(Echols) “Ever since the minute I was arrested 15 years ago, I’ve tried to tell them that I did not do this and they just weren’t interested in listening. They said well that’s what everyone says. And that’s why for me the dna evidence is so important now because finally there is concrete forensic evidence that I can point to and say look I told you.”
This article was original written for Key 64‘s Guns, Dope, and Fucking in the Streets PDF zine. I have no idea when the zine will see the light of day, so I’m running this here now.
If you have a fixed idea of what a “typical gun owner” looks like, the coffee table book Armed America may surprise you. If your main exposure to “gun culture” is the mainstream media, or magazines like the American Rifleman or Guns and Ammo, you could be forgiven for thinking all gun owners are rural, middle aged white men who dress in cammo and are desperately worried about protecting the families from gun toting “urban youth.” Armed America, a collection of photographs of gun owners by Kyle Cassidy, includes Montana survivalists and young urban black men, but also tattooed punk rockers, single moms, and American families who couldn’t look any more normal without being creepy.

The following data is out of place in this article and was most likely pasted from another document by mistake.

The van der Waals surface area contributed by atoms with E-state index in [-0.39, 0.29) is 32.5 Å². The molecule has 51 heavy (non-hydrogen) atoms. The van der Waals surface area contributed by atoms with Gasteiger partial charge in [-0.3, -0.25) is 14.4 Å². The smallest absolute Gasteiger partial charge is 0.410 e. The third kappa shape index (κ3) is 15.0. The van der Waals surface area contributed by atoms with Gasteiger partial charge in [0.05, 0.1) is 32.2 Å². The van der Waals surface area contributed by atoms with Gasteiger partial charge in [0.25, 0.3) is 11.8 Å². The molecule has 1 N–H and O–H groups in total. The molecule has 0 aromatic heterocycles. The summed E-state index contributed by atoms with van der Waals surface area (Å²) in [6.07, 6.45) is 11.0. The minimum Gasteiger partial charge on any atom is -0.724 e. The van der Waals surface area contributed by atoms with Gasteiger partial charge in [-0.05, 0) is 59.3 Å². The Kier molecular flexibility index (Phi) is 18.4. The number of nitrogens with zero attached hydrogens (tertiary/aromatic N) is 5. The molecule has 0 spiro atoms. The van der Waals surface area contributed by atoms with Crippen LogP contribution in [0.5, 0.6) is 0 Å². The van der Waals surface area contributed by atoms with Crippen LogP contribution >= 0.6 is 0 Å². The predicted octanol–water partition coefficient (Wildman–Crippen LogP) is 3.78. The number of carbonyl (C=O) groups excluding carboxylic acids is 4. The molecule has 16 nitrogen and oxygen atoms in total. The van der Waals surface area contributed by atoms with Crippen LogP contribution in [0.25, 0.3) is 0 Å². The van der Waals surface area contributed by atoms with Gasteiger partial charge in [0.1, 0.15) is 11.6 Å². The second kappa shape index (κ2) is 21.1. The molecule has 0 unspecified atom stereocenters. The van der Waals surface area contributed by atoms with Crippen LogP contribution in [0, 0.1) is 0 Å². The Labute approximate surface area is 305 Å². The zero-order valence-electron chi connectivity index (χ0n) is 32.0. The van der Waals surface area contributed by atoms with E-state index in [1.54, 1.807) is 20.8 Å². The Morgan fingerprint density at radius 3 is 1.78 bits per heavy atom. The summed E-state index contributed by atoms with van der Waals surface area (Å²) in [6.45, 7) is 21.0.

It turns out, in the United States anyway, the typical gun owner could be just about anyone. According to the introduction of Armed America, 39% of the US population owns guns. Chances are, even if you did have a stereotype in mind for the “typical gun owner,” you actually know a few people who don’t fit the stereotype. Guess what? Those people aren’t the exception: they’re the rule.
So with such a large and diverse range of people owning guns, why is the gun culture – the magazines, shooting clubs, lobbying organizations, etc. – seemingly so homogeneous? Partially because most people who happen to own guns don’t make a lifestyle of it. Partially because some gun owners are quiet about it because they belong to communities that frown on firearms. Cassidy told ESPN.com “There was a guy in California I really wanted to photograph. He eventually declined. He said, ‘It’s like you’re asking me to pose with my pornography collection.’ It was something he just didn’t want to be known as owning.”
And partially because the established gun culture’s authoritarian and socially conservative agenda alienates many unapologetic gun owners. There are many proud gun owners interested in fighting for the 2nd amendment, promoting individual gun ownership, reading about guns, and socializing with other gun owners. Ostracized by the established gun culture, they are creating their own.